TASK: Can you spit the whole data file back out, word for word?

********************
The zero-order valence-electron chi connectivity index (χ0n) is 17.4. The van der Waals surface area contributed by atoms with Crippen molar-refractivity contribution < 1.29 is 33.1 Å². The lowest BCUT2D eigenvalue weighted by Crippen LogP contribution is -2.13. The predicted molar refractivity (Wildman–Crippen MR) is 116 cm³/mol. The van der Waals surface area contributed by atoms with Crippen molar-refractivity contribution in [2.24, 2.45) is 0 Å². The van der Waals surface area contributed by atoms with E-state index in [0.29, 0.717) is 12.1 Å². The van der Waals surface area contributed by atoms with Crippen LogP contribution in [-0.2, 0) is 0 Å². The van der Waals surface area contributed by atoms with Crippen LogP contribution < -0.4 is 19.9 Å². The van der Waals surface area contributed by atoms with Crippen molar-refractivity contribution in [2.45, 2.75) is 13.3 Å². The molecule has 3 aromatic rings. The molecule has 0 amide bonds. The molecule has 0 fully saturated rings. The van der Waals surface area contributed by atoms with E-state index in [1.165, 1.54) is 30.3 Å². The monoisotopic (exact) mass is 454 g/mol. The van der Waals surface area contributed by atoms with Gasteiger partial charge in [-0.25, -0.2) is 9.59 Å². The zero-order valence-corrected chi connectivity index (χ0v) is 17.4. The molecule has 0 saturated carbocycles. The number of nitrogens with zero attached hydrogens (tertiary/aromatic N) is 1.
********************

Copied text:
The zero-order valence-electron chi connectivity index (χ0n) is 17.4. The van der Waals surface area contributed by atoms with Crippen molar-refractivity contribution < 1.29 is 33.1 Å². The lowest BCUT2D eigenvalue weighted by Crippen LogP contribution is -2.13. The predicted molar refractivity (Wildman–Crippen MR) is 116 cm³/mol. The van der Waals surface area contributed by atoms with Crippen molar-refractivity contribution in [2.24, 2.45) is 0 Å². The van der Waals surface area contributed by atoms with E-state index in [0.29, 0.717) is 12.1 Å². The van der Waals surface area contributed by atoms with Crippen LogP contribution in [-0.2, 0) is 0 Å². The van der Waals surface area contributed by atoms with Crippen LogP contribution < -0.4 is 19.9 Å². The van der Waals surface area contributed by atoms with Crippen molar-refractivity contribution in [2.45, 2.75) is 13.3 Å². The molecule has 3 aromatic rings. The molecule has 0 amide bonds. The molecule has 0 fully saturated rings. The van der Waals surface area contributed by atoms with E-state index in [1.165, 1.54) is 30.3 Å². The monoisotopic (exact) mass is 454 g/mol. The van der Waals surface area contributed by atoms with Gasteiger partial charge in [-0.25, -0.2) is 9.59 Å². The zero-order valence-corrected chi connectivity index (χ0v) is 17.4. The molecule has 0 saturated carbocycles. The number of nitrogens with zero attached hydrogens (tertiary/aromatic N) is 1.